Three-pack exam diagnosed biceps-labral complex lesions more accurately than MRI
Researchers found a “three-pack” physical examination, which incorporated direct palpation of the groove, a throwing test and active compression test, was better than MRI alone to diagnose biceps-labral complex lesions.
“The three-pack examination is more active than MRI for diagnosing symptomatic biceps labrum complex lesions,” study presenter Stephen J. O’Brien, MBA, MD, said during a recent presentation. “We view the biceps labrum complex as one functional unit that can have multiple sites of anatomic and clinical pathology. A fair amount of the three-pack examination is dynamic rather than static, which a magnetic resonance image would not be expected to pick up. The active compression test is a sensitive test for the biceps-labrum complex is still not as specific as we would want, and we think that an arthroscopic active compression test is an essential test for diagnosis and treatment of biceps-labrum complex pain.”
He noted the arthroscopic active compression test in an anesthetized patient involves putting the shoulder joint through the same range of motion as the active compression test, looking for whether the biceps “incarcerates,” that is, displaces posteriorly between the humeral head and the glenoid. This in no way is associated with a subscapularis tendon tear, he said. It is a normal finding in approximately 20% of patients, but can represent patients’ pathology if it is their source of pain.
One unit, three components
O’Brien added, “The best way to look at the biceps and the labrum is not in isolation, but as one functional unit that has three components for clinical concern.”
The three-pack examination involves examination of the bicipital groove with direct palpation of the groove according to O’Brien. For the second part, the surgeon conducts a throwing test to check for biceps dislocation or biceps chondromalacia and the third part is an active compression test to look for biceps incarceration and labrum tears..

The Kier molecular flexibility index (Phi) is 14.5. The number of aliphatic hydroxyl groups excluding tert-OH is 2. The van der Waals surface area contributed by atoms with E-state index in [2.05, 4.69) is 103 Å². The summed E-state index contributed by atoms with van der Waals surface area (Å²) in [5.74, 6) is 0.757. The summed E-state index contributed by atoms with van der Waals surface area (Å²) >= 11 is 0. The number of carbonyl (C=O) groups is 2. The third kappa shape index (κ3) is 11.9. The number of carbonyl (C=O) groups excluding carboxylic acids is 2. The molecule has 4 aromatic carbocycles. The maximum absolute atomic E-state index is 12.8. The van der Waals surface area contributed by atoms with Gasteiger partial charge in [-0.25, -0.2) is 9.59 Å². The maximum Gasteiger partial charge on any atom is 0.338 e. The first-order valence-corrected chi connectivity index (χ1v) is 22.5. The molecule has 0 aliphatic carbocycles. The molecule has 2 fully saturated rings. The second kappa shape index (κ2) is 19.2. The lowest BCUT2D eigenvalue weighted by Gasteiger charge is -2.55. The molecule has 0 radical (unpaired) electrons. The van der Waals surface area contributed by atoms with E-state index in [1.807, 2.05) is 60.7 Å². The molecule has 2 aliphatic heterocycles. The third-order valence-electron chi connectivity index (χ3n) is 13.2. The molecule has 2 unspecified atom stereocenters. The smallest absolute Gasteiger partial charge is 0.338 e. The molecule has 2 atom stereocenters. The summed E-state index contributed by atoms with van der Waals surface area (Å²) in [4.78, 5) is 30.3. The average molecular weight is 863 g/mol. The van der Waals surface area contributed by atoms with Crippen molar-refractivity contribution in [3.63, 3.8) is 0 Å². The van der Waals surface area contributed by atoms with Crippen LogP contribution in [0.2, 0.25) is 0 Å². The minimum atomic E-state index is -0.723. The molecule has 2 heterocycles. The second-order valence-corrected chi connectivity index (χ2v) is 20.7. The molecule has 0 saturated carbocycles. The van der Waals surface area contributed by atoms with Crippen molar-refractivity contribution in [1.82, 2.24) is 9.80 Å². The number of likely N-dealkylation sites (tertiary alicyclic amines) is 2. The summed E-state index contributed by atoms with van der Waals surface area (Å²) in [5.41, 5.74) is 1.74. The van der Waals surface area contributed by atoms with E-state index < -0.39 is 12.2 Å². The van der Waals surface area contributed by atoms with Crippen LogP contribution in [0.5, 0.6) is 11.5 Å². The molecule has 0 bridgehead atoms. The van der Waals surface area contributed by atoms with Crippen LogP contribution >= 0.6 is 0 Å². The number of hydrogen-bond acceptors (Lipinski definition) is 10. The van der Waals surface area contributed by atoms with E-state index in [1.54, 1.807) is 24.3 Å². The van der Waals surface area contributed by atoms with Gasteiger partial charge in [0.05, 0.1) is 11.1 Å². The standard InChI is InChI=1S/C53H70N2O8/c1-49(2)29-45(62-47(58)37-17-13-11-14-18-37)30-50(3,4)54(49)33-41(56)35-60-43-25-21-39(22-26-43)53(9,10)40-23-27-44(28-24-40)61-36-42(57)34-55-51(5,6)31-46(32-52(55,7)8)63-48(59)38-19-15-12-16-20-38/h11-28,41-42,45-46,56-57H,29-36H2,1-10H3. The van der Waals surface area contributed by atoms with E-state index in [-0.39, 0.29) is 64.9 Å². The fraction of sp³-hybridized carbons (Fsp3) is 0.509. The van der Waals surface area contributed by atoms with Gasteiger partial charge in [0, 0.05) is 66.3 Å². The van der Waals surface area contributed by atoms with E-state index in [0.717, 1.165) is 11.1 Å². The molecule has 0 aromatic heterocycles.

“The active compression test is more sensitive than specific, but it is a good test for letting you know that something is wrong with the biceps labrum complex,” he said.
In the first part of the study, the researchers performed a retrospective chart review of 277 patients who underwent a three-pack examination and compared the findings to the radiologist’s preoperative MRI report to determine which method was more accurate in the diagnosis of biceps-labrum complex lesions seen and recorded at surgery, according to O’Brien.
The second phase was a prospective study of 145 patients who underwent examination by three blinded, independent examiners including a fellow at Hospital for Special Surgery, a physician’s assistant and O’Brien. The three-pack examination was compared to Speed’s, Yergason’s, and full and empty can tests for sensitivity, specificity, positive and negative predictive values, and interobserver reliability.
The MRI findings predicted labral tears at the time of surgery in 66% of patients, and 32% of biceps lesions found at surgery were ready as abnormal on preoperative MRI, O’Brien said. When the arthroscopic active compression test was positive preoperatively, the researchers found labral tears or biceps incarceration in 88% of patients during surgery. In patients who had biceps incarceration as their essential lesion, the average age was 34 years.
“As you get older, however, the lesions go from inside the joint to outside the joint and become more predominant in the junction and groove,” O’Brien said. This was statistically significant.
Prospective study results
For the second part of the study, the interobserver reliability showed Kappa values between 0.7 and 0.85 for each test that was “substantial to almost perfect,” O’Brien said. The Speed’s, Yergason’s, and full and empty can tests had moderate agreement between 0.41 and 0.6. The palpation of the groove test had a sensitivity of 0.98 and specificity of 0.703; the throwing test had a sensitivity of 0.694 and specificity of 0.745; and the active compression test had a sensitivity of 0.897 and sensitivity of 0.914 for labral tears, and sensitivity of 0.562 and specificity of 0.602 for biceps incarceration.
“The throwing test and the active compression test were all highly acceptable as far as their value for both sensitivity and specificity,” O’Brien said. In addition, 70% of patients had more than one site of pain and pathology, confirmed at surgery, and O’Brien warned to examine more than the labrum.
“In addition, 18% of control patients in our study, people that have never had shoulder problems in their life, had a positive active compression test,” O’Brien said. “It is a normal finding. It becomes a source of pain, however, in some patients, especially in the dominant shoulder in an overhead sport with overuse.” – by Renee Blisard Buddle
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Disclosure: O’Brien has no relevant financial disclosures.